Local Civillians could become work site organizers, there were about 12 at ever station and there duties raged from finding work to making sure projects were done right. During the weekends corps members were able to go to small towns that were close to the Station, members had 5 dollars to spend which was usually enough to buy some extras. Most men purchased alcholol with their pay but getting drunk was frowned apon by company leaders. My grandfather and some of his company mates would usually hitch a train and ride empty boxcars up to Montana during the weekends and hitch hike back to work on suday. There was opportunity for eduction while you were stationed in the CCC, my grandfather earned 6 college course during his 6 month stay. At most post there was a library where members could go and check out books, for most of the enrollees this is the first access to a large number of up to date books. There wasn t much racial diversity in my grandfathers statin but most of the enrollees were poor, uneducated and this was the first time they had an opportunity to leave their town and he could tell that most of the people realized this beacse most people were very happy with their situation. Almost all of the members families depened on the $25 that was sent home each month and couldn t have a good living standard with out it. Most of the emrolees signed up for more than the minimum 6 month period. My grandfather said that this may have been one of the most infueltial times of his life because it gave his structre and a sense of meaning where he hadn t had any before.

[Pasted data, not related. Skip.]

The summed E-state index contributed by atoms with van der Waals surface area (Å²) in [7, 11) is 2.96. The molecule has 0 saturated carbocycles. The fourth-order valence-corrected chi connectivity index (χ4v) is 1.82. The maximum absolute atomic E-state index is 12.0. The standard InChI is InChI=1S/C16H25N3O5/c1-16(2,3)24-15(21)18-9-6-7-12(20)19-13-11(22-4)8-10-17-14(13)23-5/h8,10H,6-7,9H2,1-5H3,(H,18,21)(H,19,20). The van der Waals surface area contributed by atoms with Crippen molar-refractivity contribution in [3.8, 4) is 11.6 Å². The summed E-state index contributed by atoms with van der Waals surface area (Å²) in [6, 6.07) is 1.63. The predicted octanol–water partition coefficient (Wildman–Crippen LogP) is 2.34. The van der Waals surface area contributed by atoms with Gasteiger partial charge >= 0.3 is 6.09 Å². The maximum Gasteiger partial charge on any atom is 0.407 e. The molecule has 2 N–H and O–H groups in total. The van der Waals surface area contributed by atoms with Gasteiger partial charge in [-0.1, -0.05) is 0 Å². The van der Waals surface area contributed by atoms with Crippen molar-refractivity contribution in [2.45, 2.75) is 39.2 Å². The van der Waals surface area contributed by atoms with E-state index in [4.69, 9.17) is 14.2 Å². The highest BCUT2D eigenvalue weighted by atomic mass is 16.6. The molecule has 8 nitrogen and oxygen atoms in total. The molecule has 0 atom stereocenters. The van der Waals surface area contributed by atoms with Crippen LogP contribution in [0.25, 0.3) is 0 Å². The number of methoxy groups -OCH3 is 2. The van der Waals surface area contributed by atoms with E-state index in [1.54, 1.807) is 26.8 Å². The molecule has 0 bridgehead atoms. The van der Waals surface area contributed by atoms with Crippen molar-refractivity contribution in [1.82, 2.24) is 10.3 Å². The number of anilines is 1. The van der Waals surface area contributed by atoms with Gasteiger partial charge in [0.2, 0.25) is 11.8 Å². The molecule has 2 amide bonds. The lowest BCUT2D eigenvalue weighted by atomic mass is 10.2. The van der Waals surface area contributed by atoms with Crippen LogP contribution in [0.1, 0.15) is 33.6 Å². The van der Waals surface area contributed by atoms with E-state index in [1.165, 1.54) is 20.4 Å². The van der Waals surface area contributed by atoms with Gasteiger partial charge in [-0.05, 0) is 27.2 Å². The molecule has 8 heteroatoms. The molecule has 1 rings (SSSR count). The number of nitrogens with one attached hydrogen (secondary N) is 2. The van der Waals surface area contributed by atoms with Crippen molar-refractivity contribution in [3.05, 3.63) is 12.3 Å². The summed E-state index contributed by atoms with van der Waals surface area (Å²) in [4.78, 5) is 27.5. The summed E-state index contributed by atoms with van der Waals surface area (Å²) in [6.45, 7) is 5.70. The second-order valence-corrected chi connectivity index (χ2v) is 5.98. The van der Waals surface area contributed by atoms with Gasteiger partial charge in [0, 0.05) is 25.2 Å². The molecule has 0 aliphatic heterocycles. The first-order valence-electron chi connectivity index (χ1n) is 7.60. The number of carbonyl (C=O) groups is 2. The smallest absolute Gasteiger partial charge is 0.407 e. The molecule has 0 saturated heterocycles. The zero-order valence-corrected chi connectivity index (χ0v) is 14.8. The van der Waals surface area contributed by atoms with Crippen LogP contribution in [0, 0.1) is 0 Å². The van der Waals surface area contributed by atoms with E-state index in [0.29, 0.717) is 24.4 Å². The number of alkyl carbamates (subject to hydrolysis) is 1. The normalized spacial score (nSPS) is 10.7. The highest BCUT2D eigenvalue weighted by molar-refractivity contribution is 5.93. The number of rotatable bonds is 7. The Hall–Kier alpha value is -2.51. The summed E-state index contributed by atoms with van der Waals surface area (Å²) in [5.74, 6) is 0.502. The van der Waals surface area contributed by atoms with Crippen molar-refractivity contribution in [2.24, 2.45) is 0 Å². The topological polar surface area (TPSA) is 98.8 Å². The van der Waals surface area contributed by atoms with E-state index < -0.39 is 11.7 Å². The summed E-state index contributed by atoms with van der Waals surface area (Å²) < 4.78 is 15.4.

The CCC had companies stationed all over the country but mainly concentrated in the west and midwest, however there were a few companies stationed in the east. Vermont had a total of 28 companies and 5,300 enrollees. The camps were located at such places at Waterbury Dam ( a.k.a. little river state park), the East Barre Dam, and construction of many fire patrole towers. The Waterbury Dam was built in 1938 as with help from the Army Corps of Engineers as a result of the 1927 flood, which destroyed the previous structure.